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Straith, Canada know fast start key to Gold Cup

Adam Straith of Victoria certainly doesn’t have to be reminded of the last time Canada thought it had a soft opponent to begin the CONCACAF Gold Cup of soccer.
Adam Straith of Victoria certainly doesn’t have to be reminded of the last time Canada thought it had a soft opponent to begin the CONCACAF Gold Cup of soccer. It was in 2013 and Canada was stunned 1-0 at the Rose Bowl in Pasadena by Martinique, a French colony that isn’t even in FIFA.

The 2017 Gold Cup opener for Canada tonight in New York (4 p.m., TSN4) presents an uncannily similar situation against a French Guiana side, that has never before qualified for the Gold Cup, and which is also a French colony and so not in FIFA.

“This first game is crucial for us,” said Straith, who will be looking to earn his 44th cap today.

“We want to get off to a positive start, which is something we haven’t done in the past few tournaments,” added the Bays United and Lower Island Metro product.

“If we can get some success in New York, it will provide us a good platform to get as many points out of the last two group games as possible.”

Those will be much tougher matches as Canada closes pool play on July 11 against Costa Rica in Houston and July 14 against Honduras in Dallas.

“We haven’t been able to get a huge amount of footage on French Guiana, but we do have an idea of how they play,” said Straith, who plays pro for FC Edmonton.

“They do have some talented players who can be dangerous if we aren’t sharp and ready to play. We have mostly focused this week on how we want to try and dictate the game.”

With 14 Gold Cup debutants on Canada’s squad, the veteran Straith envisions himself as a kind of gear shift between generations.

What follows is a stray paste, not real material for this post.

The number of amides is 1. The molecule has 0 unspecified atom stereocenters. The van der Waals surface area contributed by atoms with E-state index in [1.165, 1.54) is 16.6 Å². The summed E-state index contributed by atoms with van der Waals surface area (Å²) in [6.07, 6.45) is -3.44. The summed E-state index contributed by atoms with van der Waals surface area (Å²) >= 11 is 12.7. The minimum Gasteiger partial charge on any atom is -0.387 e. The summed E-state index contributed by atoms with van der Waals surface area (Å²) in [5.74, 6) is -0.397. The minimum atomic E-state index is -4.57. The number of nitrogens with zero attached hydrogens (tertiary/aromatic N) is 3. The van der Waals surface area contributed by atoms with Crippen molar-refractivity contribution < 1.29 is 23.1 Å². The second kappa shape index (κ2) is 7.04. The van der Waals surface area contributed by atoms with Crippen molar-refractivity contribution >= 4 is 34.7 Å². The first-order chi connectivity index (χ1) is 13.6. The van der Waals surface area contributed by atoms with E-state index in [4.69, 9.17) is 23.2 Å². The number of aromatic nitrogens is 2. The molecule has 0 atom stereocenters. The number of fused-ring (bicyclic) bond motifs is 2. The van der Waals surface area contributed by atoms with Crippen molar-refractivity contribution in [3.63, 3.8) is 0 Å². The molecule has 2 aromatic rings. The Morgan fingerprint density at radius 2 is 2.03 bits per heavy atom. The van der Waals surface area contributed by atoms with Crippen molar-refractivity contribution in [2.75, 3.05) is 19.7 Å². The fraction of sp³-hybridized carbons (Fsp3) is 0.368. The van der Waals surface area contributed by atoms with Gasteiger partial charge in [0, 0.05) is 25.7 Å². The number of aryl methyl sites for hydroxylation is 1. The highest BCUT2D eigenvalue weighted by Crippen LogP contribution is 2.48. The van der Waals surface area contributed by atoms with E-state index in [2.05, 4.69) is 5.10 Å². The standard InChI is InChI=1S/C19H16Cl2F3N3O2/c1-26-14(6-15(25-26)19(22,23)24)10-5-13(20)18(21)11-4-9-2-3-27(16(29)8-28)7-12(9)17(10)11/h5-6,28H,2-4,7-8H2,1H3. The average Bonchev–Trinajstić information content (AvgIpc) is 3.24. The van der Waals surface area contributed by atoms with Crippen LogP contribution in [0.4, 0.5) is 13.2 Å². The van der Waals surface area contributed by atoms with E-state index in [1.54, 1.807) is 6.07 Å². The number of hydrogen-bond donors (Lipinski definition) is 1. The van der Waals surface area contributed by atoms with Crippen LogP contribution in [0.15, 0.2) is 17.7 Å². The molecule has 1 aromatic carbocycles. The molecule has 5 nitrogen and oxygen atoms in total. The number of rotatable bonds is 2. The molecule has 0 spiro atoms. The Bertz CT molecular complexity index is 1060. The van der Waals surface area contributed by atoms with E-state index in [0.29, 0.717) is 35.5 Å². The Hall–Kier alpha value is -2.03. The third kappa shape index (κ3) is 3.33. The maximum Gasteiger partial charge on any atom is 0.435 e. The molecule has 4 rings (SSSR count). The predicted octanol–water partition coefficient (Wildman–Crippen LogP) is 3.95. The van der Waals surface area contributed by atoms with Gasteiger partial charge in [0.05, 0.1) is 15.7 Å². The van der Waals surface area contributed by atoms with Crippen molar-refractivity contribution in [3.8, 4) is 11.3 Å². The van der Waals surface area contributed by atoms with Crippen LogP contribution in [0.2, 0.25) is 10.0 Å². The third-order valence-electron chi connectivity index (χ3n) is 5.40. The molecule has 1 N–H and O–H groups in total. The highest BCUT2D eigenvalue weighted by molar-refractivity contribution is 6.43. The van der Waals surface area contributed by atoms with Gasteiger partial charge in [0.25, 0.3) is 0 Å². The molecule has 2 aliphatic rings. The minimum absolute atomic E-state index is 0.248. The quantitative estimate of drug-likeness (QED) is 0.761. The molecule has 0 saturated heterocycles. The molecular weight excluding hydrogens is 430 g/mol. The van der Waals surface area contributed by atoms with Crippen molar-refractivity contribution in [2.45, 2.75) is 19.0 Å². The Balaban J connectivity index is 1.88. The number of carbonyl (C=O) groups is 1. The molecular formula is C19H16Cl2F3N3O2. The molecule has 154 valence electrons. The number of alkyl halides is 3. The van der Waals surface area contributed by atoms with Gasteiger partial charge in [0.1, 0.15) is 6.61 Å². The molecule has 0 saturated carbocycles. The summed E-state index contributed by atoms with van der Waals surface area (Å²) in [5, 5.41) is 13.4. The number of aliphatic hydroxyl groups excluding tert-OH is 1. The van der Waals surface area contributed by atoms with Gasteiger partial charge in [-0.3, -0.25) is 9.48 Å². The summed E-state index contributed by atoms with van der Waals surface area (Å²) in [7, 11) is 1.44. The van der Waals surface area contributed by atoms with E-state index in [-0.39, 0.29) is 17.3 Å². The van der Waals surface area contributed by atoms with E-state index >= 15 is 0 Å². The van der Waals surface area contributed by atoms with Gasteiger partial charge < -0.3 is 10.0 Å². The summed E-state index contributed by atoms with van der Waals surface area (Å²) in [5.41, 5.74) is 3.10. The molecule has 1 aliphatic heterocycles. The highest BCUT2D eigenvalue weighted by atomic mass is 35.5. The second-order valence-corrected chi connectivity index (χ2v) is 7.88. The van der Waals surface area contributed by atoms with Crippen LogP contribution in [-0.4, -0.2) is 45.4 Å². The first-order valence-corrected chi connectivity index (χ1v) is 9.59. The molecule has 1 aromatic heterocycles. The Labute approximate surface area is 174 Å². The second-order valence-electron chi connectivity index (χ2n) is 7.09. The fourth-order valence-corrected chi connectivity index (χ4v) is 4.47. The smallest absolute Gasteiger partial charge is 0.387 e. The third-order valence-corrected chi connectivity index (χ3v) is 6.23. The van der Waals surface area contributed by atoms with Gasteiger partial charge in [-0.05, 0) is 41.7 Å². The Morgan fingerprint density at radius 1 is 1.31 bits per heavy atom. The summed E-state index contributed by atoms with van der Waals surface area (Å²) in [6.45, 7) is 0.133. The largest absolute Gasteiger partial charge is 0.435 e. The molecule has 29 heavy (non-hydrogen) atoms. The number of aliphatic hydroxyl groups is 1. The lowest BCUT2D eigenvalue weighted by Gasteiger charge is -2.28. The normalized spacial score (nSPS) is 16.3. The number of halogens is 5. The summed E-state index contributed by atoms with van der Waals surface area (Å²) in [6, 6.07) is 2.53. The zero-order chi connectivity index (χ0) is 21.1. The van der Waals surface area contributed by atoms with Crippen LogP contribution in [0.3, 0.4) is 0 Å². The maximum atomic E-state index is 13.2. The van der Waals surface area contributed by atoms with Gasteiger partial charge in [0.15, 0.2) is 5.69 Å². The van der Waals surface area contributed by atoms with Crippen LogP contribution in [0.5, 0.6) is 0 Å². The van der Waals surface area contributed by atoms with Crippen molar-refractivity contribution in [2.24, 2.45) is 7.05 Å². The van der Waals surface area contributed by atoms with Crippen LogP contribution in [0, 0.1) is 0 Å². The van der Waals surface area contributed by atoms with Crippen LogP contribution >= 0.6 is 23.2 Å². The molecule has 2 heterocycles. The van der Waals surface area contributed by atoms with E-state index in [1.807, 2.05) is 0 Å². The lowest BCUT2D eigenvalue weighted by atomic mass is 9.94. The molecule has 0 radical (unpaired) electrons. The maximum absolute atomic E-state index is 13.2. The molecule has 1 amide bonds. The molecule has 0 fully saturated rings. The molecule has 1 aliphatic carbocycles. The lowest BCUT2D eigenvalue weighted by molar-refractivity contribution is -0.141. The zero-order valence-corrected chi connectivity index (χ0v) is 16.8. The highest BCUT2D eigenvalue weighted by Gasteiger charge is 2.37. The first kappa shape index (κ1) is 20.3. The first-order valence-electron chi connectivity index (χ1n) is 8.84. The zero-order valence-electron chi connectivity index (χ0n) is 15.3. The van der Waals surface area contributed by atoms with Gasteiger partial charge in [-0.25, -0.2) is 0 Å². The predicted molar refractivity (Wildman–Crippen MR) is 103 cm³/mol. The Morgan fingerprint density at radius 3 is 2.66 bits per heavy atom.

“I see myself as being a good link between the younger players on the team and the older, more experienced, players,” said the Islander.

“I have been around the national team for a number of years now, so I have the experience to help out some of the younger players if they feel they need it.”

People tend to forget Straith is only 26, which he sees as an advantage.

“Sometimes young players feel somewhat intimidated by the older players in a group. So at my age, I feel like I can bridge the gap and make it more comfortable for these guys,” he said, from New York.

“In most cases, young players perform best when they don’t have anything else to worry about.”

Straith is among nine players on the 23-man Canadian roster who have previous experience in the biennial Gold Cup, which decides the championship of the CONCACAF region that includes North America, Central America and the Caribbean.

Marcel de Jong of the Vancouver Whitecaps is playing in his fifth Gold Cup and Patrice Bernier of the Montreal Impact and Tosaint Ricketts of Toronto FC are in their fourth each. Milan Borjan, Jonathan Osorio, Dejan Jakovic, Samuel Piette, Russell Teibert and Straith are each appearing in their third Gold Cup.

“My best Gold Cup memory is of the game at BMO Field in Toronto against Costa Rica two years ago,” said Straith.

“To play in Canada’s first-ever Gold Cup home game, and against a strong team and get a result, was something that was very exciting for me. To have my family there [from Victoria] and able to watch it live made it that much more special.”

Canada’s youth brigade, led by 16-year-old Whitecaps sensation Alphonso Davies, hopes to begin forging its own memories today.

“I want to see guys that are daring, aggressive, and play with abandon, and want to put their stamp on the tournament,” said Octavio Zambrano, the new Canadian head coach.

“I will ask these guys to let it all out and go for it.”

Canada last won the Gold Cup in 2000 with Martin Nash of Victoria helping lead the way.